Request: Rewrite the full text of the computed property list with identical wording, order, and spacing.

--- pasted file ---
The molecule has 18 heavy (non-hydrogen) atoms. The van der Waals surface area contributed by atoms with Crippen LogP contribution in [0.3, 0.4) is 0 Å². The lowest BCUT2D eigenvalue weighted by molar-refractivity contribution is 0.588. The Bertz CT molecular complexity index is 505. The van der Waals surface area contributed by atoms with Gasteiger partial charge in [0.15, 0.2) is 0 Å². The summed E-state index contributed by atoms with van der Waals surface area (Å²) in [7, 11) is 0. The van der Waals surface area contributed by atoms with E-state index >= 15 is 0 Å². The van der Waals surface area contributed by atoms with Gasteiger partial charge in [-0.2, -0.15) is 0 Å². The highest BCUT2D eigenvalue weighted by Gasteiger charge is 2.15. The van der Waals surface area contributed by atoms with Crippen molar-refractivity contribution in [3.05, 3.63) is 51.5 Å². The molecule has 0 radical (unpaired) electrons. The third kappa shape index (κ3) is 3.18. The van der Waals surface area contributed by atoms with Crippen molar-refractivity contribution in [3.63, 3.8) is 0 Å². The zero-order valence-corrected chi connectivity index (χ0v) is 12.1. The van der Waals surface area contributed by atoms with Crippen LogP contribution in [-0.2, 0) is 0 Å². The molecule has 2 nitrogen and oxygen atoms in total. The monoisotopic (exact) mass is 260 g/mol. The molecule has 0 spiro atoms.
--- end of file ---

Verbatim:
The molecule has 18 heavy (non-hydrogen) atoms. The van der Waals surface area contributed by atoms with Crippen LogP contribution in [0.3, 0.4) is 0 Å². The lowest BCUT2D eigenvalue weighted by molar-refractivity contribution is 0.588. The Bertz CT molecular complexity index is 505. The van der Waals surface area contributed by atoms with Gasteiger partial charge in [0.15, 0.2) is 0 Å². The summed E-state index contributed by atoms with van der Waals surface area (Å²) in [7, 11) is 0. The van der Waals surface area contributed by atoms with E-state index >= 15 is 0 Å². The van der Waals surface area contributed by atoms with Gasteiger partial charge in [-0.2, -0.15) is 0 Å². The highest BCUT2D eigenvalue weighted by Gasteiger charge is 2.15. The van der Waals surface area contributed by atoms with Crippen molar-refractivity contribution in [3.05, 3.63) is 51.5 Å². The molecule has 0 radical (unpaired) electrons. The third kappa shape index (κ3) is 3.18. The van der Waals surface area contributed by atoms with Crippen molar-refractivity contribution in [3.63, 3.8) is 0 Å². The zero-order valence-corrected chi connectivity index (χ0v) is 12.1. The van der Waals surface area contributed by atoms with Crippen LogP contribution in [-0.2, 0) is 0 Å². The molecule has 2 nitrogen and oxygen atoms in total. The monoisotopic (exact) mass is 260 g/mol. The molecule has 0 spiro atoms.